# Classical notation for line integrals

1. Nov 26, 2007

### amolv06

I don't really understand the classical notation for line integrals, namely why would you want to represent a scalar function f(x,y) as p(x,y)dx + q(x,y)dy. I also don't fully understand the geometrical interpretation of this. Though solving the problems is easy, I don't really understand what it means. The notation f(x,y)ds seems far more intuitive to me. Can anyone link me to a geometrical interpretation for the classical notation of line integrals? Thanks.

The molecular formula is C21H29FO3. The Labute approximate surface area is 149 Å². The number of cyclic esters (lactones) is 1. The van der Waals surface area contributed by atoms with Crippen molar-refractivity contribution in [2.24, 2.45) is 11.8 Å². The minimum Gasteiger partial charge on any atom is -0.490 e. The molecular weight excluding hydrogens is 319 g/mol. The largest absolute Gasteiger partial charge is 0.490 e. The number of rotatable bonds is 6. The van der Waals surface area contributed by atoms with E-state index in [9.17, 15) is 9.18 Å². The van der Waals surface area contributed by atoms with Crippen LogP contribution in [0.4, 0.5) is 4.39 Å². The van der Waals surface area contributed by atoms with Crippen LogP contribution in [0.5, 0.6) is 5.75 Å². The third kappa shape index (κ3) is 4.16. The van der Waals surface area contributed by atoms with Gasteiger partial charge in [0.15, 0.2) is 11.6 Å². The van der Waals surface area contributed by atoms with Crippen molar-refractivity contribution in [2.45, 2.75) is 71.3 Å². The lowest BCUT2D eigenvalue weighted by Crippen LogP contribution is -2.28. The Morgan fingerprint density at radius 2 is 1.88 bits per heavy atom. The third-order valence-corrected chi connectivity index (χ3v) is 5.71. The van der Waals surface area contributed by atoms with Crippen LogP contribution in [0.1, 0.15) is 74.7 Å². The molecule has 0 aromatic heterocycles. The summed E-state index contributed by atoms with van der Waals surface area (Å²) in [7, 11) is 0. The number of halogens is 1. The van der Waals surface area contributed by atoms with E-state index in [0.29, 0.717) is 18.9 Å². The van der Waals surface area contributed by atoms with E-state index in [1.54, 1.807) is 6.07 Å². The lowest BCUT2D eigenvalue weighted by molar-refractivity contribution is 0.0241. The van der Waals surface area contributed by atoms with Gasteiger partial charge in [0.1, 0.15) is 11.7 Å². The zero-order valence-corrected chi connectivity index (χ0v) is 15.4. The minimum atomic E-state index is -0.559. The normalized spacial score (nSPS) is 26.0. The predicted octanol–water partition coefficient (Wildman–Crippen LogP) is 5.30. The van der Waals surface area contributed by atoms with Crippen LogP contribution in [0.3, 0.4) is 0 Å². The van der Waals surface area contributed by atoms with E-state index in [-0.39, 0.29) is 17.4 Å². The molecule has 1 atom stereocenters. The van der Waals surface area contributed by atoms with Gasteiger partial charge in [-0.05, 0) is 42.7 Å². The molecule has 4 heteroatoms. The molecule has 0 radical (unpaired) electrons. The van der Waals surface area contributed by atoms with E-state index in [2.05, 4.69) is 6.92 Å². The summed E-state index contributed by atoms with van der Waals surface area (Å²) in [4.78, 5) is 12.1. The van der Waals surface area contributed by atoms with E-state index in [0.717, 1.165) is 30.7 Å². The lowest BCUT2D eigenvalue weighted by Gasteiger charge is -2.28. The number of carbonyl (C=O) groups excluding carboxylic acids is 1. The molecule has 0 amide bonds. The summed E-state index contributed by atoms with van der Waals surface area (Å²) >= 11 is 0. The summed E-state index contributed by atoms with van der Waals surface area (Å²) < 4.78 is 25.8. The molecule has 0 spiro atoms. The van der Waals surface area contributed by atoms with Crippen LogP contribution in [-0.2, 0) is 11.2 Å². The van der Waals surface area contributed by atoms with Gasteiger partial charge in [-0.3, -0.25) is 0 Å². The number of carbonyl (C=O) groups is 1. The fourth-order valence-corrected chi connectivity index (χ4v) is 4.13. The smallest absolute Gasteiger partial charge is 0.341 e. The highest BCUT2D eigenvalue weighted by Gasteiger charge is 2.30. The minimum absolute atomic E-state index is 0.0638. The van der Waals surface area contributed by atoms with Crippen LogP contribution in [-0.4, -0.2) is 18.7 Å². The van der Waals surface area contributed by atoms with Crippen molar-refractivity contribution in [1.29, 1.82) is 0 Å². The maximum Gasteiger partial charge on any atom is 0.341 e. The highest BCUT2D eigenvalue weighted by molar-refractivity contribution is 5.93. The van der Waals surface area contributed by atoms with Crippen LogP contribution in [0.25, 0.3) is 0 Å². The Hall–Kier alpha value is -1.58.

2. Nov 26, 2007

### tronter

Its because $$A \ dx + B \ dy$$ is known as a one-form. In this case $$A = p(x,y)$$ aand $$B = q(x,y)$$. Think of it like this: If there is unit displacement in the x-direction then A units of work is done. If there is a unit displacement in the y-direction then B units of work is done.

Last edited: Nov 26, 2007
3. Nov 26, 2007

### amolv06

Ahh, thanks. This helps me make sense out of what was going on.